Unit 4: Resolution and Prevention
This fourth unit deals with the resolution and prevention of sexual harassment at the workplace. It begins with the notion that for any action to be taken by an employer and the management, an aggrieved woman must file a complaint of any sexual harassment faced by her. Once such a complaint is filed before the ICC (Internal Complaints Committee), the problem can be revolved either by an inquiry, or by conciliation between the aggrieved woman and the respondent.
- Conciliation: This can only occur at the request of the aggrieved woman, and there can be no monetary basis for it. Once the problem has been settled by conciliation, the ICC must record it, and send a copy of it to the employer so that necessary action can be taken. Consequently, a copy of the settlement must be given to the aggrieved woman and the respondent. It must be noted that once settlement has been reached by way of conciliation, the ICC cannot conduct any further inquiry on the basis of the same complaint. Therefore, such a measure needs to be taken only with the help of sound legal advice.
- Inquiry into complaint: The following steps are to be followed in case there is inquiry into complaint-
- Inquiry must be made keeping in mind the service rules, or whichever employment rules apply to the respondent.
- In case settlement by way of conciliation was reached, but the respondent failed to comply with the terms of the settlement, then the ICC has the authority to inquire into the matter.
- When parties to the inquiry belong to the same workplace, both will be given an opportunity to be heard, as well as the opportunity to represent against the findings of the ICC, should they disagree with it.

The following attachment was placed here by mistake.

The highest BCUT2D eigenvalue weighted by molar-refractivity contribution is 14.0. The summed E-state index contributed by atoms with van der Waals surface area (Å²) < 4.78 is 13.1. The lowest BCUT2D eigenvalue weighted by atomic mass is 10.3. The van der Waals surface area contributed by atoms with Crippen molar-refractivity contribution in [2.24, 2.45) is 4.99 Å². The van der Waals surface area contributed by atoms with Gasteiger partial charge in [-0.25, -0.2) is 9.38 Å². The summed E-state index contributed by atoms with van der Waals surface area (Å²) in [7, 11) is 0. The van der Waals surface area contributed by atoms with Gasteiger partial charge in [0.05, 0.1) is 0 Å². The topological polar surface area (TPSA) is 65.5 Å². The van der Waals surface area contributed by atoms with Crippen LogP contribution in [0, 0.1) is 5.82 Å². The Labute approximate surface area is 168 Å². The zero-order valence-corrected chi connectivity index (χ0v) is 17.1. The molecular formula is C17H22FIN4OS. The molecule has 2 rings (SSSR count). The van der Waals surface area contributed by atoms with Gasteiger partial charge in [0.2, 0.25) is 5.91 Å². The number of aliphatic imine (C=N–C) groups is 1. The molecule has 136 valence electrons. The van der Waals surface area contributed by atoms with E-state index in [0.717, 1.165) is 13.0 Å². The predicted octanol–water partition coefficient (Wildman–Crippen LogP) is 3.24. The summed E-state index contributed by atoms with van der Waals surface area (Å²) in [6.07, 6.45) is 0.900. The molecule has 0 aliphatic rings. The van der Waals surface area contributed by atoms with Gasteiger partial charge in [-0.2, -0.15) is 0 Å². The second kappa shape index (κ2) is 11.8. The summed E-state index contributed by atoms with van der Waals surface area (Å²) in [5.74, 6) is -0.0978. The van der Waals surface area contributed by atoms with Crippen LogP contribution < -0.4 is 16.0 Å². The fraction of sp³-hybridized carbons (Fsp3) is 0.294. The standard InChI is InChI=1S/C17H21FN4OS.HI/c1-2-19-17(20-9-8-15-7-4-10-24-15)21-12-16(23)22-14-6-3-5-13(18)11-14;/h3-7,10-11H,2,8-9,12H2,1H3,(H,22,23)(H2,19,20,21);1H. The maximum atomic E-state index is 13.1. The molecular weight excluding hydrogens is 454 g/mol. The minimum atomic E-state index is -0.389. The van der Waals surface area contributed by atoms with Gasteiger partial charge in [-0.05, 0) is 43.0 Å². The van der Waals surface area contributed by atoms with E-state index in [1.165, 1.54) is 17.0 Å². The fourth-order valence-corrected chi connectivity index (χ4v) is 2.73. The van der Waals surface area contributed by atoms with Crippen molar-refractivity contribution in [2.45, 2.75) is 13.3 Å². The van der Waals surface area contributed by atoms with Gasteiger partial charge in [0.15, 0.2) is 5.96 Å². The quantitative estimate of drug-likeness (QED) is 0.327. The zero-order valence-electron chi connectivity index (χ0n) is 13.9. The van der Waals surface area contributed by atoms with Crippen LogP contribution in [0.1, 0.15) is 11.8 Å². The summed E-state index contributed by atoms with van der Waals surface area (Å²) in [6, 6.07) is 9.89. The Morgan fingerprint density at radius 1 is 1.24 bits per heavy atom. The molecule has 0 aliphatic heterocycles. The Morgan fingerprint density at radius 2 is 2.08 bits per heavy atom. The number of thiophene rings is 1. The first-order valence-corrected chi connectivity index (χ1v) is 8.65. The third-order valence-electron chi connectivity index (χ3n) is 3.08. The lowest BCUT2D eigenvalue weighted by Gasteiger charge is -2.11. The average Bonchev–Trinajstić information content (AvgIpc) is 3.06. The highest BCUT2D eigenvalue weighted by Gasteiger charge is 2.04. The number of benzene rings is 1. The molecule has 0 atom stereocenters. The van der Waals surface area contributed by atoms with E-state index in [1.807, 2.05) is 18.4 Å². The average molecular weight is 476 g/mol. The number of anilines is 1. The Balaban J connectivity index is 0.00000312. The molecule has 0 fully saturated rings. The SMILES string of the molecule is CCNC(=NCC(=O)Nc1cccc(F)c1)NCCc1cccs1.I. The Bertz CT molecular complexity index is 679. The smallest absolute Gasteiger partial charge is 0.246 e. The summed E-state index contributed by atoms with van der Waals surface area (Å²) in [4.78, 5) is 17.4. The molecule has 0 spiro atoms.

- While the ICC is inquiring into the complaint, the aggrieved woman is entitled to three months of leave, in addition to the leave she is already eligible for.
- The aggrieved woman and the respondent can be transferred to another workplace during the course of the inquiry.
- The aggrieved woman is entitled to any relief, as prescribed by the ICC, during the course of the inquiry.
- In case such a relief is provided, employer must send a report to the ICC about the same.
- Once ICC completes its inquiry, it is required to send a copy of the same (within 15 days of completion of inquiry) to the employer as well as the involved parties.
- If ICC finds that the allegations against the respondent are not proven, then it will recommend no action to be taken
- If ICC finds that allegations are proven, then it will provide a series of recommendations for the employer to follow.
An important point which is stated here is that false and malicious complaints are dealt with in a severe manner. Another critical point is that the identities of the aggrieved woman and the respondent cannot be made public knowledge.
This unit also discusses certain preventive measures which employers should take. These are:
- Providing a safe working environment
- Display (at a conspicuous place) the penal consequences of sexual harassment
- Organize workshops and training sessions to sensitize employees about the Sexual Harassment Act.
Further, it is stated that in the event that the employer fails to constitute an ICC, doesn’t comply with ICC’s recommendations, or contradicts the Sexual Harassment Act in any way, the employer can be fined up to Rs Fifty Thousand in the first instance. If such an offence recurs, then the employer’s license to carry out business can be suspended.
The supplementary material included in this module include a document on the penal provisions pertaining to the Sexual Harassment Act, and a document on the constitution, functions, powers and duties of the ICC and the LCC.
There are also two videos included in the module, which effectively summarize the entire module.
I found this last module quite informative, as it not only provided the complaint process in detail, but also enumerated the preventive measures which employers need to take, to curb the cases of sexual harassment at the workplace.
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